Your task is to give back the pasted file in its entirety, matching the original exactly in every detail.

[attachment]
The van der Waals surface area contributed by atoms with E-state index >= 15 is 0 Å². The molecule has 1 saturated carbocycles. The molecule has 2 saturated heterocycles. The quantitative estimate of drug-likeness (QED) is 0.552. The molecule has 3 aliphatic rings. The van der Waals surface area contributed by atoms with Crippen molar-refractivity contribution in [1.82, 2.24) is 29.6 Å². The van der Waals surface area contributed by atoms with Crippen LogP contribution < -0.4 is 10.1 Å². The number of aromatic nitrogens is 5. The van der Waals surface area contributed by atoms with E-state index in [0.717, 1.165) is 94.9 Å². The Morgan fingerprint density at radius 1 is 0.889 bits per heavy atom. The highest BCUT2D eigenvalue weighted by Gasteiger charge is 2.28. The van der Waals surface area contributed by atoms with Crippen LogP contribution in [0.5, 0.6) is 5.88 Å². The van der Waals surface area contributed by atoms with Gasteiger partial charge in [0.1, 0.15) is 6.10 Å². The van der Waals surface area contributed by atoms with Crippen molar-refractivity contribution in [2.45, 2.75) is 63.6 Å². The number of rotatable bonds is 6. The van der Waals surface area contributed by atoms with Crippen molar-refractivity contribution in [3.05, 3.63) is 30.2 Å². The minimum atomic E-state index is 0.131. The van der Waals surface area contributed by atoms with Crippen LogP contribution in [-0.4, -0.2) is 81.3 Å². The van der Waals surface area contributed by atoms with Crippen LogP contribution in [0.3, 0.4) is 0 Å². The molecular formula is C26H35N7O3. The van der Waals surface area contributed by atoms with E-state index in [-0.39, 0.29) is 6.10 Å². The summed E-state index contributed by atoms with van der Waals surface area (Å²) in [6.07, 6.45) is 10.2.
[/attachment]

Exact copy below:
The van der Waals surface area contributed by atoms with E-state index >= 15 is 0 Å². The molecule has 1 saturated carbocycles. The molecule has 2 saturated heterocycles. The quantitative estimate of drug-likeness (QED) is 0.552. The molecule has 3 aliphatic rings. The van der Waals surface area contributed by atoms with Crippen molar-refractivity contribution in [1.82, 2.24) is 29.6 Å². The van der Waals surface area contributed by atoms with Crippen LogP contribution < -0.4 is 10.1 Å². The number of aromatic nitrogens is 5. The van der Waals surface area contributed by atoms with E-state index in [0.717, 1.165) is 94.9 Å². The Morgan fingerprint density at radius 1 is 0.889 bits per heavy atom. The highest BCUT2D eigenvalue weighted by Gasteiger charge is 2.28. The van der Waals surface area contributed by atoms with Crippen LogP contribution in [0.5, 0.6) is 5.88 Å². The van der Waals surface area contributed by atoms with Gasteiger partial charge in [0.1, 0.15) is 6.10 Å². The van der Waals surface area contributed by atoms with Crippen molar-refractivity contribution in [2.45, 2.75) is 63.6 Å². The number of rotatable bonds is 6. The van der Waals surface area contributed by atoms with Crippen molar-refractivity contribution in [3.05, 3.63) is 30.2 Å². The minimum atomic E-state index is 0.131. The van der Waals surface area contributed by atoms with Crippen LogP contribution in [-0.4, -0.2) is 81.3 Å². The van der Waals surface area contributed by atoms with Crippen LogP contribution in [0.3, 0.4) is 0 Å². The molecular formula is C26H35N7O3. The van der Waals surface area contributed by atoms with E-state index in [-0.39, 0.29) is 6.10 Å². The summed E-state index contributed by atoms with van der Waals surface area (Å²) in [6.07, 6.45) is 10.2.